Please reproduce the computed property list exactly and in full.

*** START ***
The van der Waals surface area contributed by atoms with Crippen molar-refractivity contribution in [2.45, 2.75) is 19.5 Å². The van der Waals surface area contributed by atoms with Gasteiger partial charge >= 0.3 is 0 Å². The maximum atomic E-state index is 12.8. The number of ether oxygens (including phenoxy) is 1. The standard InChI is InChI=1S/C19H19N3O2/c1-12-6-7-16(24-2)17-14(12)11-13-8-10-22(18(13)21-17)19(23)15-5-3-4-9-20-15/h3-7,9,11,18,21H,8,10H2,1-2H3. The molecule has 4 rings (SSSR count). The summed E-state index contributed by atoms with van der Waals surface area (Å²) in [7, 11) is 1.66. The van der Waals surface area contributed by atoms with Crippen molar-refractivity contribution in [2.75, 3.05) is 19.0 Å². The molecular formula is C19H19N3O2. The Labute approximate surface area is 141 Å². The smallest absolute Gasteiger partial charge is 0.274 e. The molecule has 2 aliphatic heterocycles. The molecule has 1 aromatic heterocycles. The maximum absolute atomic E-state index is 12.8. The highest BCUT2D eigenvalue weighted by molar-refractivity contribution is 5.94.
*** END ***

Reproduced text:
The van der Waals surface area contributed by atoms with Crippen molar-refractivity contribution in [2.45, 2.75) is 19.5 Å². The van der Waals surface area contributed by atoms with Gasteiger partial charge >= 0.3 is 0 Å². The maximum atomic E-state index is 12.8. The number of ether oxygens (including phenoxy) is 1. The standard InChI is InChI=1S/C19H19N3O2/c1-12-6-7-16(24-2)17-14(12)11-13-8-10-22(18(13)21-17)19(23)15-5-3-4-9-20-15/h3-7,9,11,18,21H,8,10H2,1-2H3. The molecule has 4 rings (SSSR count). The summed E-state index contributed by atoms with van der Waals surface area (Å²) in [7, 11) is 1.66. The van der Waals surface area contributed by atoms with Crippen molar-refractivity contribution in [2.75, 3.05) is 19.0 Å². The molecular formula is C19H19N3O2. The Labute approximate surface area is 141 Å². The smallest absolute Gasteiger partial charge is 0.274 e. The molecule has 2 aliphatic heterocycles. The molecule has 1 aromatic heterocycles. The maximum absolute atomic E-state index is 12.8. The highest BCUT2D eigenvalue weighted by molar-refractivity contribution is 5.94.